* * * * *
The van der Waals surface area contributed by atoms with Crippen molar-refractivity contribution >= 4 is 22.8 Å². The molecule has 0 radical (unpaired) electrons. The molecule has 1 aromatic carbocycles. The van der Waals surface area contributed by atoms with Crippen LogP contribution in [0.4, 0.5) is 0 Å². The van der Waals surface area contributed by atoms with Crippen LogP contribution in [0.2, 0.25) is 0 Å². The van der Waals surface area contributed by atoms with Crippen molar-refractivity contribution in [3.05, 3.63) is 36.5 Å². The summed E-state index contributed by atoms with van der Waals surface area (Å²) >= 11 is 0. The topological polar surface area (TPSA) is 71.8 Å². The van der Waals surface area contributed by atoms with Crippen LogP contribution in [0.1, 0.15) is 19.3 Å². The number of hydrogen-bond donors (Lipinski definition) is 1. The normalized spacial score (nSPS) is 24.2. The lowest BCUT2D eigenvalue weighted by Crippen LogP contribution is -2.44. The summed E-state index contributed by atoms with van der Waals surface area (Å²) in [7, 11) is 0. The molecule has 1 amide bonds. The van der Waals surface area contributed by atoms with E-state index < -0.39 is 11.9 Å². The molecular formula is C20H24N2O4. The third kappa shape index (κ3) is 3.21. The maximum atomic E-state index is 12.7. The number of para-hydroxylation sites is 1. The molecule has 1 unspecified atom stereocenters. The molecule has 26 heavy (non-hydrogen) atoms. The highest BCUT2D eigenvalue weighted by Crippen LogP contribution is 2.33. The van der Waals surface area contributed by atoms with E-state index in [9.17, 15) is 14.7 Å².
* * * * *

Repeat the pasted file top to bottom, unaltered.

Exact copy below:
The van der Waals surface area contributed by atoms with Crippen molar-refractivity contribution >= 4 is 22.8 Å². The molecule has 0 radical (unpaired) electrons. The molecule has 1 aromatic carbocycles. The van der Waals surface area contributed by atoms with Crippen LogP contribution in [0.4, 0.5) is 0 Å². The van der Waals surface area contributed by atoms with Crippen LogP contribution in [0.2, 0.25) is 0 Å². The van der Waals surface area contributed by atoms with Crippen molar-refractivity contribution in [3.05, 3.63) is 36.5 Å². The summed E-state index contributed by atoms with van der Waals surface area (Å²) >= 11 is 0. The topological polar surface area (TPSA) is 71.8 Å². The van der Waals surface area contributed by atoms with Crippen LogP contribution in [0.1, 0.15) is 19.3 Å². The number of hydrogen-bond donors (Lipinski definition) is 1. The normalized spacial score (nSPS) is 24.2. The lowest BCUT2D eigenvalue weighted by Crippen LogP contribution is -2.44. The summed E-state index contributed by atoms with van der Waals surface area (Å²) in [7, 11) is 0. The molecule has 1 amide bonds. The van der Waals surface area contributed by atoms with E-state index < -0.39 is 11.9 Å². The molecular formula is C20H24N2O4. The third kappa shape index (κ3) is 3.21. The maximum atomic E-state index is 12.7. The number of para-hydroxylation sites is 1. The molecule has 1 unspecified atom stereocenters. The molecule has 26 heavy (non-hydrogen) atoms. The highest BCUT2D eigenvalue weighted by Crippen LogP contribution is 2.33. The van der Waals surface area contributed by atoms with E-state index in [9.17, 15) is 14.7 Å².